Rosie Dean Releases EP

You can’t blame newcomers for tentative moments on their debuts or missteps. Everyone wants to put on their “best face” for their first turn in the spotlight, everyone wants to make a good impression, but this earnest desire leads some off-course. Rosie Dean, however, isn’t among them. Her first release All Grown Up presents the music buying public with an artist “ready for prime time”, as they say, and still far from reaching what’s certain to be a head-spinning peak.

She’s beginning her musical career on a high note. Many fine full-length debuts from a gamut of artists don’t pack the emotional and physical wallop wrapped up within this EP’s four songs and it hits without forcing Dean to strain for effect. She sounds like she’s been doing this for years with the first song. “Bitter” has some self-reflective words that caught me off-guard during the first listen and they hold up under repeated listens. It isn’t that her writing broaches new ground, per se, but it isn’t common to hear such personal examination in this musical setting.

It isn’t an one-off. It doesn’t leap out at you at first but, possibly by the time you finished hearing the fourth song for the first time, a dawning realization arrives. Dean’s All Grown Up is a bit of musical sleight of hand, never dishonest however, pretending to be a superficial pop EP and nothing more. It can be all you take away from the collection, but there’s more going on. Each of the EP’s four songs are part of an overall design that comes through when you look at it on the whole.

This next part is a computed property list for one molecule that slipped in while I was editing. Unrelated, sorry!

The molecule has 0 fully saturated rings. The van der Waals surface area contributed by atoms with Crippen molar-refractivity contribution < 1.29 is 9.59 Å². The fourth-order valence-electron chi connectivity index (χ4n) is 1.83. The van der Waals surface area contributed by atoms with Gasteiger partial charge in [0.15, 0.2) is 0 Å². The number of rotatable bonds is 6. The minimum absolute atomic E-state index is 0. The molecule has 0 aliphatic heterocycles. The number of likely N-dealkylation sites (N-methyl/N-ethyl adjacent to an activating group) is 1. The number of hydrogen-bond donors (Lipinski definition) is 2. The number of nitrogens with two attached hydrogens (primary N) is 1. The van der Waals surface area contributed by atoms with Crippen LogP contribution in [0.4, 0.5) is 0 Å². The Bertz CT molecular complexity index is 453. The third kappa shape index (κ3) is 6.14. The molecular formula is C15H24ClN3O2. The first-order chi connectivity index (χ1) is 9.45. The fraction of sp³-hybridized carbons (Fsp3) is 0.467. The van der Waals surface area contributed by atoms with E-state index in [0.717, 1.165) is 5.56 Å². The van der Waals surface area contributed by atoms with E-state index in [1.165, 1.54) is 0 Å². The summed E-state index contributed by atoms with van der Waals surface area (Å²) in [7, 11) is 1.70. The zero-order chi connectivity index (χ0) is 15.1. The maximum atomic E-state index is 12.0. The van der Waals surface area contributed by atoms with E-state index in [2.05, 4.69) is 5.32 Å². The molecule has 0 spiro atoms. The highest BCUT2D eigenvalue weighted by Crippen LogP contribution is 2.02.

Consistency is a big reason why it works. There are definite similarities between Dean’s musical direction during the opener and the remaining three songs, but diversity is key as well. “Lifeline” pursues another trajectory than “Bitter” but the two songs cross paths a few times. She uses guitar here, albeit breaking with the first song’s aims, and it brings a lot to the cut. The song has a far broader arrangement than its predecessor but a similar sound.

The arrangement further broadens during the third track “Sirens”. There’s desperation in this track’s music but it never plunges over the edge. Dean, instead, keeps a tight grip on the song with her vocal and the contrasting calm of her voice creates a compelling hook to keep listeners interested. She closes the EP with “Rosé”. A synthesizer fueled flourish starts the actual song after a smattering of preceding sound effects and Dean slips into the track soon thereafter.

It’s the best lyric on the EP for anyone paying attention and impossible not to admire how easily she handles its involved phrasing. Some may say this is wordy for a pop song but that implies overwriting. She doesn’t waste a word or note during this song. None of them, actually. Rosie Dean’s All Grown Up rides the line between commerciality and autobiography better than many other albums, particularly those in recent memory.

Chadwick Easton


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